New York Times columnist David Brooks explored how we might restore a sense of national unity in America during the 2018 Whittington Lecture on Feb. 15 at Georgetown.

“History does have these pivotal moments,” Brooks said. “...moments where countries all around the world are facing the same sort of problem.”

E.J. Dionne, professor at the McCourt School of Public Policy and political columnist at The Washington Post, moderated the discussion with Brooks after the lecture.

Brooks said the nation is facing three overlapping social crises – a crisis of social solidarity, in which community has been replaced by loneliness;a crisis of trust in institutions that makes it difficult for people to work together to solve problems; and a crisis of meaning.

“When you get a lonely, nakedly individualistic, atomized, alienated culture, it’s a recipe for tribalism, … and we see it around the world with the rise of populism,” Brooks said.

A Hatchet Moment

Brooks described cultural change as a process of hatcheting and ratcheting.

“We ratchet up, we solve a problem. It lasts for a little while,” he explains. “It stops working, so we hatchet, we dig it apart. It’s a bumpy period. Then we pivot, we find something new, and we ratchet again.”

We are living in a hatchet moment where the old system isn’t working and we have to find something new, the columnist said.

“Donald Trump may not be good for much, but he’s really good at destroying old orthodoxies,” ... Brooks said. “The old order is collapsing, and so something new is going to happen, and we just need faith in human ingenuity.”

Restoring Faith in our Politics

“One of the things we have to restore faith in … is a faith in politics,” he said. “If you organize a diverse society, you can settle things through force or through politics.”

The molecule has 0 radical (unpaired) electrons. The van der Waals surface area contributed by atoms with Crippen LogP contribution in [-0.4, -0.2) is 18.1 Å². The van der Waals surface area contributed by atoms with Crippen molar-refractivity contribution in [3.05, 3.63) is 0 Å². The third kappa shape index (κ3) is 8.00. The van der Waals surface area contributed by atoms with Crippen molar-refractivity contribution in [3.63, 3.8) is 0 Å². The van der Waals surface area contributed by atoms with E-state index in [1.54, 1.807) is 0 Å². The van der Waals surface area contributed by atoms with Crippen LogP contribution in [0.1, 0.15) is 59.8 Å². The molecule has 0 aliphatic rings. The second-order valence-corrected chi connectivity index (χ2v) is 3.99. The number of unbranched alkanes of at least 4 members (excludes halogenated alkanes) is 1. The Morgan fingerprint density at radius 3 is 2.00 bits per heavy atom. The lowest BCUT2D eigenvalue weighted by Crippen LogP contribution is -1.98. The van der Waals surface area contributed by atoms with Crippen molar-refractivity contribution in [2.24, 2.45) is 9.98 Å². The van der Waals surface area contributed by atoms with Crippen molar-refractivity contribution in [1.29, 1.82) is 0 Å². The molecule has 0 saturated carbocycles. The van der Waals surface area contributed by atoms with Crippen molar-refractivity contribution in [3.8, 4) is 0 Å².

The journalist encouraged the students and members of the Georgetown community in the audience to consider serving in public service and said public service and politics call forth the highest virtues.

“There are certain things that politics demand. Sagacity, prudence, really listening to and understanding other people, flexibility, wisdom, forbearance – these virtues are hard to get at any other level,” he said.

The Whittington Lecture and Scholarship

The Whittington Lecture was established in memory of Leslie A. Whittington, associate dean and professor of public policy at Georgetown who, along with her husband and two children, died on September 11, 2001.

The forum honors her commitment to investigating pressing public policy issues by providing a forum for thoughtful dialogue with policy and political leaders.

Previous Whittington lecturers have included U.S. Labor Secretary Thomas Perez, Sen. Elizabeth Warren (D-Massachusetts) and U.S. House Speaker Paul Ryan (R-Wisconsin).

Additionally, a McCourt student who excels academically and shows a strong commitment to community service is awarded the Whittington Scholarship each year.

This year’s scholar, Rachael Kauss (G’18), introduced Brooks and Dionne during the lecture.

Kauss, will graduate this spring with masters degrees in public policy and foreign service.

Her academic excellence has earned her a GPA placing her in the top 5 percent and she keeps active in the McCourt, Georgetown and D.C. communities, serving as the co-president of McCourt’s Women in Public Policy Initiative and as a member of Marlon Marshall’s student strategy team through Georgetown’s Institute of Politics and Public Service.

In 2016, Kauss earned the President’s Volunteer Service Award for over 100 hours of community service with organizations including the Girl Scouts, Higher Achievement and Hillary Clinton’s presidential campaign.